CHICAGO -- Their pitching plans complicated by a doubleheader and injury to Carlos Martinez, the Cardinals will open their next series against the Reds behind two pitchers making their first Major League starts. Right-hander Daniel Poncedeleon will get the nod on Monday and lefty Austin Gomber on Tuesday at Great
CHICAGO -- Their pitching plans complicated by a doubleheader and injury to Carlos Martinez, the Cardinals will open their next series against the Reds behind two pitchers making their first Major League starts. Right-hander Daniel Poncedeleon will get the nod on Monday and lefty Austin Gomber on Tuesday at Great American Ball Park in Cincinnati.
For Poncedeleon, the appearance will mark his big league debut. It will also complete an incredible 14-month comeback from a life-threatening brain injury suffered when he was struck by a line drive in a Triple-A game. Poncedeleon returned to the Memphis rotation this season and has emerged as one of the Pacific Coast League's best. His 2.15 ERA and 103 strikeouts each rank second best in the league.
Poncedeleon did earn a callup by the Cardinals earlier this season, but he did not appear in a game.
"Talk about a comeback story," Cardinals interim manager Mike Shildt said. "We're in the process of one here, so it's only fitting that maybe he's a part of that. But independently of that, it's pretty special. ... It's a good story. It's a great story, actually."
Gomber made 15 relief appearances for the Cardinals this season before being sent back to Memphis under the instruction to build back the arm strength necessary to start. In three starts since that return, Gomber allowed four earned runs over 13 1/3 innings. He will be the first lefty to start a game for the Cardinals this season, and the timing is ideal with the Cards about to face a Reds lineup laced with lefties.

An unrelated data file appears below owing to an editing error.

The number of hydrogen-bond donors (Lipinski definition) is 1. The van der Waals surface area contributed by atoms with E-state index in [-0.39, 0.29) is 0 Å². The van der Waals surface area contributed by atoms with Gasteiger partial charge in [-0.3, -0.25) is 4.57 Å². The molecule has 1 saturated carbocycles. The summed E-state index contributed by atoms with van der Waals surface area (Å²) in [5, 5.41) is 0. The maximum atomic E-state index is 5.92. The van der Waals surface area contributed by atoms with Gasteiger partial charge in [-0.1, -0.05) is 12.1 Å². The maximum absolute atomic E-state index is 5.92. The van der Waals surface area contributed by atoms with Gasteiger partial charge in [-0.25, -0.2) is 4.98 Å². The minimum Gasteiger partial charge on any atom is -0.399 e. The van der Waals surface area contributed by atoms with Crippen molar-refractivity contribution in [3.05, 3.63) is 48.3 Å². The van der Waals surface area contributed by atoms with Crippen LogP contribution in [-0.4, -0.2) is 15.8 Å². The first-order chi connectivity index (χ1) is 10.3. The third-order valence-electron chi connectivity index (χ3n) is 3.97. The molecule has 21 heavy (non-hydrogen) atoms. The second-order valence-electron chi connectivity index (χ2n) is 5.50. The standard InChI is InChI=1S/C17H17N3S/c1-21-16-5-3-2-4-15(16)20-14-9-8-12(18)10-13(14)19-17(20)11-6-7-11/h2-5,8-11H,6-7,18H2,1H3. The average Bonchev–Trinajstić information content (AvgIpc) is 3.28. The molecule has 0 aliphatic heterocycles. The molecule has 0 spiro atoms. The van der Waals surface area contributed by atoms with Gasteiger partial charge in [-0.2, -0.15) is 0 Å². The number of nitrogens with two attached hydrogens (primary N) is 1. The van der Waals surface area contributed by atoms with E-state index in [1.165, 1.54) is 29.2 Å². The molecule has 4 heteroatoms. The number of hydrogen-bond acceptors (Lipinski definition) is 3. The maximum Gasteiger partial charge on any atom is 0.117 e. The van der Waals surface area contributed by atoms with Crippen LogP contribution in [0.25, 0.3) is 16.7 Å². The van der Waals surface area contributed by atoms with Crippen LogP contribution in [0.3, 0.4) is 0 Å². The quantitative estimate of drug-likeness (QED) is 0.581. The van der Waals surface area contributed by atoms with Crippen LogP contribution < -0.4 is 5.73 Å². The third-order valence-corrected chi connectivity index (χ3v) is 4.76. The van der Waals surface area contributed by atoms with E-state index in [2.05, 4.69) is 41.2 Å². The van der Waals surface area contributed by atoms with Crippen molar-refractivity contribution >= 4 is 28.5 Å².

Gomber threw 80 pitches in his most recent start for Memphis, and Shildt said that should be enough for Gomber to be uninhibited in his pitch count on Tuesday.
One of these two spot starters would be in line to make a second start should the Cardinals need to skip Martinez (right oblique strain) when their rotation turns over again. As it is, the organization remains optimistic that Martinez's stay on the 10-day disabled list will be short.
The Cardinals did consider Dakota Hudson for a promotion before settling on Poncedeleon and Gomber. With the latter two already on the 40-man roster, the transactions are simpler. Hudson is 13-2 with a 2.36 ERA as a Triple-A starter.
"I think it's more of a tip of the hat to Ponce than it is any other message to Dakota except for to continue to do what you're doing and clearly he's on the right track with what he's doing," Shildt said. "It's Ponce's opportunity right now."
The Cardinals will have to clear spots on the 25-man roster for both pitchers. They're likely to do so again later in the week to recall starter Luke Weaver, as well. In what was essentially a paper move, the Cardinals returned Weaver to Triple-A on Sunday after using him as their 26th man in Saturday's doubleheader.
Hand over the salsa
As word of Matt Carpenter's homemade salsa spreads, demand for a spoonful of it has taken off. Carpenter jokingly credited his secret salsa recipe for his recent offensive tear, which includes a franchise-record six straight games with a home run. Now, others want a bite.
Bud Norris shared a picture of him holding a jar of the salsa on Saturday after notching his 18th save. William Fowler dug into a jar on Sunday and promptly singled off a lefty in his first at-bat. Carpenter wasn't about to test fate, either. He doused his breakfast with the not-too-chunky-somewhat-sweet salsa he made from plants in his garden.
"Pass it around," remarked Shildt, who was still waiting for his sample. "Yeah, I'm all in for salsa."
Even the Cubs, who have watched Carpenter hit as many homers in this series (six) as Anthony Rizzo and Kristopher Bryant have individually hit at Wrigley Field all year, were envious.
"Salsa," said manager Joe Maddon. "Listen, that makes total sense to me, no doubt. Could he send a jar over here?"
On the mend
• Sidelined by illness and dizziness on Saturday, infielder Jedd Gyorko reported to Wrigley Field on Sunday feeling much improved. The Cardinals were hopeful he'd be available off the bench in the series finale.
"We'll continue to take his temperature, maybe literally, as the day goes," Shildt said. "But he just was in a better spot today."
Jenifer Langosch has covered the Cardinals for MLB.com since 2012, and previously covered the Pirates from 2007-11. Follow her on Twitter and Facebook.